When Zoolander came out in 2001, one of the core jokes in the film was the big-time designer putting together a fashion line called “Derelicte” based on the rags and garbage worn by street urchins in The Big City. It seemed obviously absurd, and we laughed.
In 2012 Macklemore released his song Thrift Shop and we agreed that paying $50 for a t-shirt was absurd. And we were convinced that it was very cool to have the skills to find cool threads in the Village – or at least to have the confidence to wear other people’s junk and feel incredible.
Don’t get me wrong. I know thrift stores are not a new creation, and I know that people enjoy yard sales no matter the state of their finances or the overall economy. The Boro-Boro life is eternal after all.
But I think we have collectively noticed a shift in Western North America after the housing crisis and financial collapse of 2008. People started searching for lasting value. They desired the authenticity of local and hand crafted items. Making and doing things yourself became vogue again. And embracing imperfections became a sign of stylishness.
Culture and fashion have remembered to reuse and recycle more. Allowed itself to be a bit more frayed at the edges again. Collectively we have certainly become less clean shaven and more beardified, if not moustacheio’d.
So when I envisioned refinishing the SC430 wheels for our SUV, I naturally wanted to coat them in live copper and let it patina into a pale green tarnish.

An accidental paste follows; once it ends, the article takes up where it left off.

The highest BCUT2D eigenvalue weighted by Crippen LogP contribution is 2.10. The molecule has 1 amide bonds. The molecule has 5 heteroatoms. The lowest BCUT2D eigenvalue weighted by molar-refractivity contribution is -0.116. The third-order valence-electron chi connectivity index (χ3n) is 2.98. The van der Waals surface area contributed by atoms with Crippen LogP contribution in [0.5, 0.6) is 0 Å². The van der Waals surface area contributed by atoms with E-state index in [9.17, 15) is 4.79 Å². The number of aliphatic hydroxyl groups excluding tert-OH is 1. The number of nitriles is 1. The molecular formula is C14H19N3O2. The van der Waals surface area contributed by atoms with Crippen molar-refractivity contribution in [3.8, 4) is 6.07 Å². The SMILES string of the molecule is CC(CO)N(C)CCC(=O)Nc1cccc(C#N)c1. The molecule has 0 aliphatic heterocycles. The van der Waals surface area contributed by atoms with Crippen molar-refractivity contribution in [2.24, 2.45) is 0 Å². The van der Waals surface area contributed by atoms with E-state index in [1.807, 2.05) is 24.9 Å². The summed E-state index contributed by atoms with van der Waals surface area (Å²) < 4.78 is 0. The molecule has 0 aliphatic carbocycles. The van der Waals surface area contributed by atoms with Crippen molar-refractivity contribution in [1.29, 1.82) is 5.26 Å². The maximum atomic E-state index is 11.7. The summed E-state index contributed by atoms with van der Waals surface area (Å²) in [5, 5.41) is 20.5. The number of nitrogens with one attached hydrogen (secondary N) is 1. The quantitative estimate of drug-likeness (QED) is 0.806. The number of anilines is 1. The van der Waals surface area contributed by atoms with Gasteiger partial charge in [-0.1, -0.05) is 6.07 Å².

But V said, “why does everything always have to be gross? Can’t we make something pretty?”
So I went, “sure”.
But secretly I had my doubts.
Because making something nice takes talent, time and effort.
Making something in the Derelicte fashion is easy, because it partially embraces destruction. Creation is hard because there is a particular outcome in mind and success hinges on achieving that narrow result. Destruction is easy because it can be random, chaotic – even unintentional – and be successful.
I picked up the SC430 wheels for a measly $100. They were someone’s elses junk. They had some curbage and a lot of tarnishing. Yes I used a tube of plastic-to-metal gunk to fill the gouges. Yes I primed before painting. And yes we consulted the Ultimate Color Combination Cheat Sheet to confirm which colors would aesthetically blend with our Green Machine.
But I only performed 7 stages of prep and paint. And I only sanded those hush-puppies for 4 hours, not 12. And I used paint from a rattle can. And I painted outside. This is not a recipe for nice things.
Objectively I like the colors we chose, but I am afraid they will emote incorrectly. On a boring white or silver car, having colored wheels becomes a fun feature. But on a big green SUV I am afraid they will be too loud. Oh well, sometimes you have to throw paint at the canvas and judge it later.
It’s like comedy. If you make a bad joke, but you stay deadpan, the joke evaporates and the moment continues without much regard. But if you make a bad joke, and then bray like a donkey, that’s going to stick in the air like Mary’s hair product. Yuck.
If you try really hard and think your things are awesome, there is a big chance of failing.
If you intentionally aim for imperfection and irregularity, you can’t be wrong.
I’m not saying that embracing mediocrity is right, or even that it is universal practice, but I think it is part of what’s going on these days.
Because the idea of paying someone to polish my chrome wheels seems absurd.